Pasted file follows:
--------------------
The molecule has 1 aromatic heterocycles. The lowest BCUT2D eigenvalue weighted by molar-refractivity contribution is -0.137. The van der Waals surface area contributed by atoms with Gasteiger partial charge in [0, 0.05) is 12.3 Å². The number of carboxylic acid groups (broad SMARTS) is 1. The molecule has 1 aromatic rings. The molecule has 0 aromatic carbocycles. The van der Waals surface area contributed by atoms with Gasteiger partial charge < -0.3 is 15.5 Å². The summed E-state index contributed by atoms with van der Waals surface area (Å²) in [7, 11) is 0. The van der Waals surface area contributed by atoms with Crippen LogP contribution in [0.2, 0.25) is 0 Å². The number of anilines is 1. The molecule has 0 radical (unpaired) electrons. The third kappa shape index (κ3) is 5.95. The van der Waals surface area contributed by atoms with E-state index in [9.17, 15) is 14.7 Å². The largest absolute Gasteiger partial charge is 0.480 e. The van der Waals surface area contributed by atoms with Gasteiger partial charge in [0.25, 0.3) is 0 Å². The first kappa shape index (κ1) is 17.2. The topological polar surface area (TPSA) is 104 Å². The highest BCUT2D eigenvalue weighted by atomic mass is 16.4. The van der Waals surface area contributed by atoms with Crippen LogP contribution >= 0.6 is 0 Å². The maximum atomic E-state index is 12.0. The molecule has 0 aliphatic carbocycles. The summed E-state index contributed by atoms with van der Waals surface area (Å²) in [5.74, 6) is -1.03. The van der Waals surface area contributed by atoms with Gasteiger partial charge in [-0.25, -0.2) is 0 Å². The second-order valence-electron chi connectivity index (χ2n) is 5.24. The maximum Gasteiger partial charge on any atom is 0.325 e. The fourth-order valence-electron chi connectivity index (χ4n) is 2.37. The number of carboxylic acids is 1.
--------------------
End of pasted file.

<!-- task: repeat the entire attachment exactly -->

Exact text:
The molecule has 1 aromatic heterocycles. The lowest BCUT2D eigenvalue weighted by molar-refractivity contribution is -0.137. The van der Waals surface area contributed by atoms with Gasteiger partial charge in [0, 0.05) is 12.3 Å². The number of carboxylic acid groups (broad SMARTS) is 1. The molecule has 1 aromatic rings. The molecule has 0 aromatic carbocycles. The van der Waals surface area contributed by atoms with Gasteiger partial charge < -0.3 is 15.5 Å². The summed E-state index contributed by atoms with van der Waals surface area (Å²) in [7, 11) is 0. The van der Waals surface area contributed by atoms with Crippen LogP contribution in [0.2, 0.25) is 0 Å². The number of anilines is 1. The molecule has 0 radical (unpaired) electrons. The third kappa shape index (κ3) is 5.95. The van der Waals surface area contributed by atoms with E-state index in [9.17, 15) is 14.7 Å². The largest absolute Gasteiger partial charge is 0.480 e. The van der Waals surface area contributed by atoms with Gasteiger partial charge in [0.25, 0.3) is 0 Å². The first kappa shape index (κ1) is 17.2. The topological polar surface area (TPSA) is 104 Å². The highest BCUT2D eigenvalue weighted by atomic mass is 16.4. The van der Waals surface area contributed by atoms with Crippen LogP contribution >= 0.6 is 0 Å². The maximum atomic E-state index is 12.0. The molecule has 0 aliphatic carbocycles. The summed E-state index contributed by atoms with van der Waals surface area (Å²) in [5.74, 6) is -1.03. The van der Waals surface area contributed by atoms with Gasteiger partial charge in [-0.25, -0.2) is 0 Å². The second-order valence-electron chi connectivity index (χ2n) is 5.24. The maximum Gasteiger partial charge on any atom is 0.325 e. The fourth-order valence-electron chi connectivity index (χ4n) is 2.37. The number of carboxylic acids is 1.